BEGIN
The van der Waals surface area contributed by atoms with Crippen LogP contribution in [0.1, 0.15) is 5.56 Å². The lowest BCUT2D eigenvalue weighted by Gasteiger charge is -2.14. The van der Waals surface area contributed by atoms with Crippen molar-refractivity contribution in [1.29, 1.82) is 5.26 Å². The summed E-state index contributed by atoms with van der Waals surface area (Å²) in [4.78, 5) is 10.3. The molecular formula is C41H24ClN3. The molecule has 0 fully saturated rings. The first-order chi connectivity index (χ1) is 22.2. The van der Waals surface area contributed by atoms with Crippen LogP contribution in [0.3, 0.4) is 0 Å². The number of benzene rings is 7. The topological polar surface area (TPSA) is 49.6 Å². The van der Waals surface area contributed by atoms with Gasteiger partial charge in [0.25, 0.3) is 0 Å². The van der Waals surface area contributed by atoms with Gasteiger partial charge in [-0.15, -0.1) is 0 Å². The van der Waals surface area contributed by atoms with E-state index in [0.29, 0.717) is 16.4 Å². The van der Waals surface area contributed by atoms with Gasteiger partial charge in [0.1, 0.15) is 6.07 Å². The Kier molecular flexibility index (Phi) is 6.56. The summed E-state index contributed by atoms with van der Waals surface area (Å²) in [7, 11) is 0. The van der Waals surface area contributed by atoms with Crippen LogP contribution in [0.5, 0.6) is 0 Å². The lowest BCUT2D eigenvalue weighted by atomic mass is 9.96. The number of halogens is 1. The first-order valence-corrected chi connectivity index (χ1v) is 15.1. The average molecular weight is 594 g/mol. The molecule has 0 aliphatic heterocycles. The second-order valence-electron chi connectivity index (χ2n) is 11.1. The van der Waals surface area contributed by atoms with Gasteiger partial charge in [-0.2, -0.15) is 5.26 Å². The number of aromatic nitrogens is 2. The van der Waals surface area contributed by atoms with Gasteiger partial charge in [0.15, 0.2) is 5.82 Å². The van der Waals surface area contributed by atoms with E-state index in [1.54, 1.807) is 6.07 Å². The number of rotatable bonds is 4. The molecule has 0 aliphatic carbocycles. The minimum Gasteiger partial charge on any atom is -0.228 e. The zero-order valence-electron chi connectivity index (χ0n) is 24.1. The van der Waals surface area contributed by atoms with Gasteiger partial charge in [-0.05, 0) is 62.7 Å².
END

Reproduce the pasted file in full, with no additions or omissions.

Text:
The van der Waals surface area contributed by atoms with Crippen LogP contribution in [0.1, 0.15) is 5.56 Å². The lowest BCUT2D eigenvalue weighted by Gasteiger charge is -2.14. The van der Waals surface area contributed by atoms with Crippen molar-refractivity contribution in [1.29, 1.82) is 5.26 Å². The summed E-state index contributed by atoms with van der Waals surface area (Å²) in [4.78, 5) is 10.3. The molecular formula is C41H24ClN3. The molecule has 0 fully saturated rings. The first-order chi connectivity index (χ1) is 22.2. The van der Waals surface area contributed by atoms with Crippen LogP contribution in [0.3, 0.4) is 0 Å². The number of benzene rings is 7. The topological polar surface area (TPSA) is 49.6 Å². The van der Waals surface area contributed by atoms with Gasteiger partial charge in [0.25, 0.3) is 0 Å². The van der Waals surface area contributed by atoms with Gasteiger partial charge in [-0.15, -0.1) is 0 Å². The van der Waals surface area contributed by atoms with E-state index in [0.29, 0.717) is 16.4 Å². The van der Waals surface area contributed by atoms with Gasteiger partial charge in [0.1, 0.15) is 6.07 Å². The Kier molecular flexibility index (Phi) is 6.56. The summed E-state index contributed by atoms with van der Waals surface area (Å²) in [7, 11) is 0. The van der Waals surface area contributed by atoms with Crippen LogP contribution in [0.5, 0.6) is 0 Å². The lowest BCUT2D eigenvalue weighted by atomic mass is 9.96. The number of halogens is 1. The first-order valence-corrected chi connectivity index (χ1v) is 15.1. The average molecular weight is 594 g/mol. The molecule has 0 aliphatic heterocycles. The second-order valence-electron chi connectivity index (χ2n) is 11.1. The van der Waals surface area contributed by atoms with Gasteiger partial charge in [-0.2, -0.15) is 5.26 Å². The number of aromatic nitrogens is 2. The van der Waals surface area contributed by atoms with Gasteiger partial charge in [0.15, 0.2) is 5.82 Å². The van der Waals surface area contributed by atoms with E-state index in [1.54, 1.807) is 6.07 Å². The number of rotatable bonds is 4. The molecule has 0 aliphatic carbocycles. The minimum Gasteiger partial charge on any atom is -0.228 e. The zero-order valence-electron chi connectivity index (χ0n) is 24.1. The van der Waals surface area contributed by atoms with Gasteiger partial charge in [-0.05, 0) is 62.7 Å².